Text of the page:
Side Effects of Chemotherapy
Mouth and Throat Problems
Some types of chemotherapy harm the fast-growing cells that line your mouth, throat, and lips and can affect your teeth, gums, lining of your mouth and the glands that make saliva. Most mouth problems go away a few days after your chemotherapy treatment is completed.
Ways to Manage Mouth and Throat Problems:
- Visit a dentist at least 2 weeks before starting chemotherapy. Having your mouth as healthy as possible is important. Dental work should be performed before your chemotherapy begins. If you cannot go to the dentist before chemotherapy starts, ask your doctor or nurse when it is safe to go. Be sure to tell your dentist that you have cancer and about your treatment plan.
- Check your mouth and tongue every day. This way, you can see or feel problems (such as mouth sores, white spots, or infections) as soon as they start. Inform your doctor or nurse about these problems right away.
- Keep your mouth moist. Sip water throughout the day, suck on ice chips or sugar-free hard candy, or chew sugar-free gum.
- Ask your doctor or nurse about saliva substitutes if your mouth is always dry.
- Clean your mouth, teeth, gums and tongue
- Brush your teeth, gums, and tongue after each meal and at bedtime.
- Use an extra-soft toothbrush. You can make the bristles even softer by rinsing your toothbrush in hot water before you brush.
- If brushing is painful, try cleaning your teeth with cotton swabs.
- Use fluoride toothpaste or special fluoride gel that your dentist prescribes.
- Do not use mouthwash that contains alcohol. Instead, rinse your mouth 3 to 4 times a day with a solution of 1/4 teaspoon baking soda and 1/8 teaspoon salt in 1 cup of warm water. Follow this with a plain water rinse.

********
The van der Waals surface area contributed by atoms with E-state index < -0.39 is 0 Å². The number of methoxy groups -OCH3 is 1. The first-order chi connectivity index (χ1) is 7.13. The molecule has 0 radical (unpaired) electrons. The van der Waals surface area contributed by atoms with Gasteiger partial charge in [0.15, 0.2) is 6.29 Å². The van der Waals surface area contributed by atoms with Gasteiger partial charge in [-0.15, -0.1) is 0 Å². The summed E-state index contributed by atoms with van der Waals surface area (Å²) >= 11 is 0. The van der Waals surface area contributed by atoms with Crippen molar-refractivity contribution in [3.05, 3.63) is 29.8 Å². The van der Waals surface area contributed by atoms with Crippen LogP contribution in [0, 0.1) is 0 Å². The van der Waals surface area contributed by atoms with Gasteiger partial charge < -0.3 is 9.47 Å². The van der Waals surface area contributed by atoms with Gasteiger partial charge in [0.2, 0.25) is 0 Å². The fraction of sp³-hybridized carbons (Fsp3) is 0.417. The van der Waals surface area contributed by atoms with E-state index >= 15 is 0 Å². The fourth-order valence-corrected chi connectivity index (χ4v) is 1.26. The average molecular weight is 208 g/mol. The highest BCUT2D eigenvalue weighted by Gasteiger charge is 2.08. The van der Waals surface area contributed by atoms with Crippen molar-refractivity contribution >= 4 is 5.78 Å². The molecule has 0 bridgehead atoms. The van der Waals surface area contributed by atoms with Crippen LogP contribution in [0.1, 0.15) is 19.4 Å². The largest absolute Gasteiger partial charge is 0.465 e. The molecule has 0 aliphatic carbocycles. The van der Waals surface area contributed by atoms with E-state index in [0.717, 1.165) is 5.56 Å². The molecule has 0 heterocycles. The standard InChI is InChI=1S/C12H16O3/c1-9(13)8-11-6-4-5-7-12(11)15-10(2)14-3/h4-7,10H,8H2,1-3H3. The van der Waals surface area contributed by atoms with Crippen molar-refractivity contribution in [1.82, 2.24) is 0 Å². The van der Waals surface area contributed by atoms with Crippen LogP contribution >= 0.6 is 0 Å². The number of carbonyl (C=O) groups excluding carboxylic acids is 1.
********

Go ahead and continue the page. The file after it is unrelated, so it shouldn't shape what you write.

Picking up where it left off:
- Gently floss your teeth every day. If your gums bleed or hurt, avoid these areas but floss your other teeth. Ask your doctor or nurse about flossing if your platelet count is low.
- If you wear dentures, make sure they fit well and keep them clean. Also, limit the length of time that you wear them.
Be careful what you eat when your mouth is sore. Choose foods that are moist, soft, and easy to chew or swallow. These include cooked cereals, mashed potatoes and scrambled eggs.
- Use a blender to purée cooked foods so that they are easier to eat. To help avoid infection, be sure to wash all blender parts before and after using them. If possible, it is best to wash them in a dishwasher.
- Take small bites of food, chew slowly, and sip liquids while you eat.
- Soften food with gravy, sauces, broth, yoghurt or other liquids.
- Eat food that is cool or at room temperature. You may find that warm and hot foods hurt your mouth or throat.
- Suck on ice chips or popsicles. These can relieve mouth pain.
- Ask your dietician for ideas of foods that are easy to eat.
- Call your doctor, nurse or dentist if your mouth hurts a lot. Your doctor or dentist may prescribe medicine for pain or to keep your mouth moist. Make sure to give your dentist the phone number of your doctor and nurse.
- Stay away from things that can hurt, scrape or burn your mouth, such as:
- Sharp or crunchy foods such as crackers and potato or corn chips.
- Spicy foods, such as hot sauce, curry dishes, salsa and chilli.
- Citrus fruits or juices such as orange, lemon, and grapefruit.
- Food and drinks that contain a lot of sugar, such as candy or soda.
- Beer, wine and other types of alcohol.
- Toothpicks or other sharp objects.
- Tobacco products, including cigarettes, pipes, cigars and chewing tobacco.
Mouth and Throat Problems that may be a Side Effect of Chemotherapy Include:
- Dry mouth (producing little or no saliva).
- Changes in taste and smell (such as when food tastes like metal or chalk, has no taste or does not taste or smell like it used to).
- Infections of your gums, teeth, or tongue.
- Increased sensitivity to hot or cold foods.
- Mouth sores.
- Trouble eating when your mouth gets very sore.